Substation Transformer Explained

By Randolph W. Hurst, Publisher

Substation Transformer

A Substation Transformer is designed for installation on three-phase transmission and distribution systems. Substation transformers are constructed for in-door or outdoor mounting on a concrete pad with high and low voltage cables entering operating compartments through enclosed sidewall mounted bushings (unit-type transformers) or through cover or sidewall mounted bushings (opentype transformers).

Liquid-filled substation transformers are used in a wide variety of utility and industrial applications. These step-down transformers are usually manufactured in accordance with applicable IEEE standards. Substation transformers are most often offered with one of 3 different fluids: Mineral oil or silicone transformer oil. Primary voltages of a substation transformer usually ranges from 2.4 kV to 69 kV in 225 through 20,000 kVA sizes, but 600 volt through 35 kV secondary voltage ratings are also available.

A substation is a part of the installation that includes the terminations of the transmission or distribution lines and switchgear, and which may also include transformers The substation also typically includes all the necessary devices for control and protection. Depending on the function performed, it can be defined as a transforming, conversion, transmission or distribution substation. A MV/LV transformer substation consists, therefore, of the set of devices dedicated to the transformation of the voltage supplied by the distribution network at medium voltage (e.g. 20 kV), into voltage values suitable for the power supply of the low voltage lines (e.g. 400 V).

Substations can also be divided into public and private substations:


Public Substations

These belong to the electricity distribution company and supply private users in singlephase or three-phase alternating current (typical voltage values for the two types of power supply could be 230 V and 400 V). They are in turn divided into urban or rural substations, consisting of a single small power transformer. Urban substations are usually built in brick, whereas rural ones are often installed externally directly on the MV pylon.


Private Substations

these can often be considered as terminal type substations, i.e. substations where the MV line ends at the installation point of the substation itself. They are owned by the User and can supply both civil users (schools, hospitals, etc.) and industrial users with supply from the public MV grid. The user must make available to the distributing company a special room, accessible to the staff of the company, in which the equipment for which the distribution company is responsible will be installed. There can be various design solutions, although in recent times the use of prefabricated substations is increasingly widespread.


Specifications to consider for Underground Substation Transformers

There are several reasons why a power transformer needs to be operated underground. It can be due to space limitations or restrictions set in place to meet environmental requirements. Special considerations need to be taken into account:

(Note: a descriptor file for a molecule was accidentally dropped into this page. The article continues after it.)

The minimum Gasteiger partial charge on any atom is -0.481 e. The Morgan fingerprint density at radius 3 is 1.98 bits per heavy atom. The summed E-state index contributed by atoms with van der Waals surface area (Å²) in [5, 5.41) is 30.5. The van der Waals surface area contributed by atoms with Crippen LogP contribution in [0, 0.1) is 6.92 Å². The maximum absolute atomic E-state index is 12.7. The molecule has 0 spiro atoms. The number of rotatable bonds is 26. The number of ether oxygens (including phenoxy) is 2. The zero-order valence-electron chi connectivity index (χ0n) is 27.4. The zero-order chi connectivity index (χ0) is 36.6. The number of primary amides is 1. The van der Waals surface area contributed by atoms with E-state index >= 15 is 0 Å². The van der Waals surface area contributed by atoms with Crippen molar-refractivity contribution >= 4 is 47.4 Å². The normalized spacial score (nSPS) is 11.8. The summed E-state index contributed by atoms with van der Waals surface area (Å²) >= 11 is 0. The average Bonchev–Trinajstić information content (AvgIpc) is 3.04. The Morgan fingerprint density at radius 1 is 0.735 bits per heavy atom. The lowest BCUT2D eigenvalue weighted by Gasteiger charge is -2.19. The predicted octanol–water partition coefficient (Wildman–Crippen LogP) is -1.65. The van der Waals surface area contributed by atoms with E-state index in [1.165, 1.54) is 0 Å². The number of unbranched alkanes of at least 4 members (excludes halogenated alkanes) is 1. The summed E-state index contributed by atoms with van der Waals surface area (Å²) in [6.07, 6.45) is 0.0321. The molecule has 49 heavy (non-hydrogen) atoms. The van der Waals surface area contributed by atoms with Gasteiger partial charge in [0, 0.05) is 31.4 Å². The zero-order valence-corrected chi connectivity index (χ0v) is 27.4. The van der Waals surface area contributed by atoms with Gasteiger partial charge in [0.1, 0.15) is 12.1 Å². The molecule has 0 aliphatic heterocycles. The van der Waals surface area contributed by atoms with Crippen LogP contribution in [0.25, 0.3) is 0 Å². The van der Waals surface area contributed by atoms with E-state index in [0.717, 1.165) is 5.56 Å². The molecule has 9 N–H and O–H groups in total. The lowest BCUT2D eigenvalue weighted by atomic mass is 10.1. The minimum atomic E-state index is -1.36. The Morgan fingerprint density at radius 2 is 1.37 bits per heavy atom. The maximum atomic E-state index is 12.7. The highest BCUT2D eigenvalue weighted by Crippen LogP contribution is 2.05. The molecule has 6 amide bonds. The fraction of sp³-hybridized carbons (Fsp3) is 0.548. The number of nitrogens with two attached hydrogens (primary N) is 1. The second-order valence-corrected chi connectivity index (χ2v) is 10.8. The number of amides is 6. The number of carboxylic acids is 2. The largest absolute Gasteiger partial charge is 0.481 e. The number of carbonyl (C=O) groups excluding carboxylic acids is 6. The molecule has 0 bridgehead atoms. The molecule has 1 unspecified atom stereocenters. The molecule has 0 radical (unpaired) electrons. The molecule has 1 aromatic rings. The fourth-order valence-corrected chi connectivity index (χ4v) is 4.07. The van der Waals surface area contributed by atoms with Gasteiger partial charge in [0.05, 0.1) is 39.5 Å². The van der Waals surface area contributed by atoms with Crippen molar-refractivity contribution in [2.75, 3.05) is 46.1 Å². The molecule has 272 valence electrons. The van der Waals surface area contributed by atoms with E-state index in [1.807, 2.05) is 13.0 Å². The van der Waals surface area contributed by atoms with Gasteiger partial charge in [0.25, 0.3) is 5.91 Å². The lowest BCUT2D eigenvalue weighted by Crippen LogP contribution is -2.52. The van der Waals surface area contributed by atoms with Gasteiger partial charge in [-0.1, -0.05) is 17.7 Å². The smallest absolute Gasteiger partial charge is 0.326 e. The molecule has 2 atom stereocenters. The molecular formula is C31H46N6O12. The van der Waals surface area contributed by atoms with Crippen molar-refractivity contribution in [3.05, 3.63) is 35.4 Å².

• Space limitations: units need to be transported and installed in the limited space available
  • Safety considerations: use of ester fluid and/or special capabilities such as short-circuit strength and high impedance might be necessary
  • Quality requirements: to minimize operational risks and maximize the economic benefit of underground units, nothing but the highest quality can be used


Substation Transformer Benefits

1. Advanced water-cooling system

Operation of a transformer in an underground cavern always increases the demand for its cooling capabilities. For these transformers, that withstand increased levels of voltage and load, traditional air-cooling was not sufficient. As a solution, an advanced water-cooling system was designed and built.


2. Powerful and compact go well together

When installing a transformer bank of three 500-kV autotransformers, size is always an issue. This is even more important when the transformer is located under the streets of a megacity. The overall size of the units, how - ever, is considerably compact, measuring just 9 x 5.6 x 7.3 meters (L x W x H) each.


3. Impedance reach losses

Not only were the specifications in terms of voltage level extraordinary, the requirements for short-circuit strengths were also more demanding than usual. Each transformer should withstand a certain amount of short-circuit load. However, the autotransformers for the underground substation in Shanghai can stand impedance of up to 22 percent. This means that the units will operate as usual even when exposed to a load 22 percent higher than their rated current.


4. Control of hot spot and excessive losses

High impedance presented challenges for hot spot and stray loss control. Fully supported by a 3D magnetic model tool, the shielding structure design, especially on the tank and clamping frame, increases overall efficiency.